Abusers can enter voluntarily or be court ordered to Perpetrator Intervention Programs. It is important to note that there are no guarantees that he will change his violent behavior. He is the only one that can make the decision--and commitment--to change.
There are certification guidelines for perpetrator intervention programs. Certified programs have completed a standards review process to ensure they meet guidelines. Contact your state's Coalition Against Domestic Violence for information on these standards.
An intervention program should include these factors:
- Victim's safety is the priority
- Meets minimum standards for weekly sessions (16 weeks)
- Holds him accountable
- Curriculum addresses the root of his problem
- Makes no demand on the victim to participate
- Is open to input from the victim
What programs teach:
- Education about domestic violence
- Changing attitudes and beliefs about using violence in a relationship
- Achieving equality in relationships
- Community participation
In the program, an abuser should become aware of his pattern of violence and learn techniques for maintaining nonviolent behavior, such as "time outs" "buddy" phone cals, support groups, relaxation techniques, and exercise.
How do you know if he is really changing?
Positive signs include:
- He has stopped being violent or threatening to you or others
- He acknowledges that his abusive behavior is wrong
- He understands that he does not have the right to control and dominate you
- You don't feel afraid when you are with him.
- He does not coerce or force you to have sex.
- You can express anger toward him without feeling intimidated.
- He does not make you feel responsible for his anger or frustration.
- He respects your opinion even if he doesn't agree with it.
- He respects your right to say "no."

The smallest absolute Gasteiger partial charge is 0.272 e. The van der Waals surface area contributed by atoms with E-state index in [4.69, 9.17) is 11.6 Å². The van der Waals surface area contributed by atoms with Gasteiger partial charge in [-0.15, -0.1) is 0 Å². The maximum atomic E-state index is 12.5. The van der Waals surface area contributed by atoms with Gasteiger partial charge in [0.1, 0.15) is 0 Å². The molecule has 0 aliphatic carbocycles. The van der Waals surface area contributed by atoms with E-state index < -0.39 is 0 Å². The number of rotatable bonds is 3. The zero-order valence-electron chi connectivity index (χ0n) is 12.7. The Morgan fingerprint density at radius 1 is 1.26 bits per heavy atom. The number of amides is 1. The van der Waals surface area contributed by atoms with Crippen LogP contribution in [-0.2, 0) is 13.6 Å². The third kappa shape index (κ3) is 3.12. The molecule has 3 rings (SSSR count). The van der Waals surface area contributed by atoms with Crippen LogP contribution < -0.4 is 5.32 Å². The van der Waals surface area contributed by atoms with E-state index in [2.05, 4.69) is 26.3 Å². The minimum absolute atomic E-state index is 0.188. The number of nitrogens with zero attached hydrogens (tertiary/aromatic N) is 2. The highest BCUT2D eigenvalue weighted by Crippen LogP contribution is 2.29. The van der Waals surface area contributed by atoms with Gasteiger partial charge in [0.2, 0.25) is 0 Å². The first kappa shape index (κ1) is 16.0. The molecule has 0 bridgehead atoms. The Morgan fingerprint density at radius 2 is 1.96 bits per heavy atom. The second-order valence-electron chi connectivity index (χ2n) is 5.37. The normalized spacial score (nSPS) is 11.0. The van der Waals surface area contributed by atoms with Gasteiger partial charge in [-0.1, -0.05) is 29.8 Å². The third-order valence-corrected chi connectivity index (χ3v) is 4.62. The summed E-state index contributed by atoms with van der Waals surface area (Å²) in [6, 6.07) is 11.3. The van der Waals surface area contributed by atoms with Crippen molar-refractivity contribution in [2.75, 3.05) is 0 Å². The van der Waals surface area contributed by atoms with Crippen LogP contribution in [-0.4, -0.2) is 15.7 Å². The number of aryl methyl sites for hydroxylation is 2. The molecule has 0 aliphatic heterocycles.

Am I safe while he is in the program?
For your own safety and your children's safety, watch for these signs that indicate problems while he is in the program:
- Tries to find you if you've left.
- Tries to get you to come back to him.
- Tries to take away the children.
- Stalks you.
If you feel you are in danger, contact your local Domestic Violence crisis line.
Six Big Lies
If you hear your partner making these statements while he is in a treatment program for abusers, you should understand that he is lying to himself, and to you.
- "I'm not the only one who needs counseling."
- "I'm not as bad as a lot of other guys in there."
- "As soon as I'm done with this program, I'll be cured."
- "We need to stay together to work this out."
- "If I weren't under so much stress, I wouldn't have such a short fuse."
- "Now that I'm in this program, you have to be more understanding."
Couples' Counseling does NOT work in violent relationships!
If you are struggling with a relationship, some people may advise you to get marriage counseling, or couples' counseling. While this can be good advice in some relationships, it is NOT good for couples where there is violence. In fact, in many cases, couples' counseling has increased the violence in the home.
Couples' counseling does not work because:
- Couples' counseling places the responsibility for change on both partners. Domestic violence is the sole responsibility of the abuser.
- Couples' counseling works best when both people are truthful. Individuals who are abusive to their partners minimize, deny and blame, and therefore are not truthful in counseling.
- Couples resolve problems in counseling by talking about problems.
His abuse is not a couple problem, it is his problem. He needs to work on it in a specialized program for abusers.
A victim who is being abused in a relationship is in a dangerous position in couple's counseling. If she tells the counselor about the abuse, she is likely to suffer more abuse when she gets home. If she does not tell, nothing can be accomplished.
If you think you will benefit from joint counseling, go AFTER he successfully completes a batterer's intervention program and is no longer violent.